Doctors need better information and support from other health professionals to wean patients from unnecessary medications, say experts from the Canadian Deprescribing Network (CaDeN).

“The pendulum has swung too far and there is too much chemical coping,” says Dr. Cara Tannenbaum, a geriatrician and codirector of CaDeN. The network of physicians, pharmacists and others formed last year to coordinate research on curbing prescription drug use among seniors.

Nearly 70% of Canadians over 65 take five or more medications and almost 10% take 15 or more, putting them at higher risk of harm from side effects. Seniors often end up in hospital as a result of bad reactions to medications, and it’s estimated that the vast majority of these cases are predictable and potentially avoidable.

Recent studies have shown that deprescribing is safe, but Tannenbaum says many doctors lack the training or confidence to identify and stop potentially inappropriate prescriptions. “Pharmacists take four years of school to figure this out, and physicians get 10 minutes at the end of the hour on arthritis, for example, about what pills to use.”

Prescribing decisions are more complicated when it comes to seniors because drug information usually comes from studies of younger, healthier patients who are taking no other medications, she explains.

“Once the drugs are on the market and tested in populations with complex conditions and multiple medications, the balance of drug efficacy and side effects is no longer beneficial for many people.”

According to Barbara Farrell, a pharmacist and CaDeN’s other codirector, clinical guidelines aren’t much help either: “They only recommend starting drugs, never stopping them.”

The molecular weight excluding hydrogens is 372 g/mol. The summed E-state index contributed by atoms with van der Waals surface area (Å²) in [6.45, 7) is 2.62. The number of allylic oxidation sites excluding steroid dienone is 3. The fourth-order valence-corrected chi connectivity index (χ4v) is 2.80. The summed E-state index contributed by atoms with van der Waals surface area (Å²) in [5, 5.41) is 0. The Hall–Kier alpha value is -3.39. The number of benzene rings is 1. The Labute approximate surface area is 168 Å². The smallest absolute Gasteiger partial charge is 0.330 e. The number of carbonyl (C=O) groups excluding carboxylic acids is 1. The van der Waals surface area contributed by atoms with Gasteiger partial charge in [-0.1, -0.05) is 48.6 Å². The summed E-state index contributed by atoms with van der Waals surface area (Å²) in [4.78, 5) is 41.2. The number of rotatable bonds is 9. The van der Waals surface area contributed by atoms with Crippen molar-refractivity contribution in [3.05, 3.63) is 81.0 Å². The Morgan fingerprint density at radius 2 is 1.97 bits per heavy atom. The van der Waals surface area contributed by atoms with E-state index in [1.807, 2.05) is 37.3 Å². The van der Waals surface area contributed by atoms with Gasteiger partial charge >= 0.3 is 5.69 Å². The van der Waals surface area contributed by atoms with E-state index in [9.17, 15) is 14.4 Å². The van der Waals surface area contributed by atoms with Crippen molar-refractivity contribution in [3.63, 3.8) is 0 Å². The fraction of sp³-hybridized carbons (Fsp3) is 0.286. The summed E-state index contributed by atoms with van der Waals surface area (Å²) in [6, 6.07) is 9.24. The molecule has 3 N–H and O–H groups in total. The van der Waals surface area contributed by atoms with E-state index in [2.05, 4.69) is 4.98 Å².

“If you have a patient on 20 medications, you might not want to stop one without looking at the rest, and the expertise to do that is just overwhelming,” she adds.

Farrell led the recent development of deprescribing guidelines for three drugs that are often overprescribed to seniors: proton pump inhibitors, benzodiazepines and antipsychotics.

A pilot of the guidelines at six practice sites in Ottawa showed that doctors were more likely to use the advice if they worked in teams with pharmacists and nurse practitioners.

Another ongoing study presented at the national Choosing Wisely Canada Conference in March showed that pharmacists can also support deprescribing by sending letters to doctors with recommendations for stopping or reducing potentially inappropriate prescriptions.

“We offered all kinds of alternatives, as well as a checkbox for making the prescription official,” explained lead investigator Philippe Martin . Half the doctors responded to the letters and in more than half the cases stopped or significantly lowered the targeted prescriptions, he said. The full results of the trial will be available in 2017.

Farrell says recent provincial projects to embed pharmacists in family practice clinics are a step in the right direction to share the burden of deprescribing. “We also need to change the way the system works, for example, to compensate those two to talk to each other.”

Other health professionals may also have important roles to play in deprescribing, she adds. For example, an occupational therapist could give patients advice about walking aids to reduce reliance on pain medication, or a dietician could help patients change what they eat to reduce their need for stomach medications.

Limited funding for these alternative treatments is a factor in the difficulty of deprescribing, Farrell says. “Cognitive behavioural therapy has proven as effective as sleeping pills in the treatment of insomnia, but we don’t cover psychologist or social worker care for that, so it can be very expensive.”

Doctors also avoid raising the issue because of concerns about how their patients will react, says family physician and primary care researcher Dr. Marie-Thérèse Lussier. “I think it’s probably something that we as doctors might exaggerate.”

In her ongoing qualitative study of deprescribing conversations, Lussier has found that patients are actually quite open to stopping medications if their doctors suggest it. “They feel confidence that their doctor is doing this for their own good, and we haven’t heard any patients questioning why the drug was prescribed in the first place.”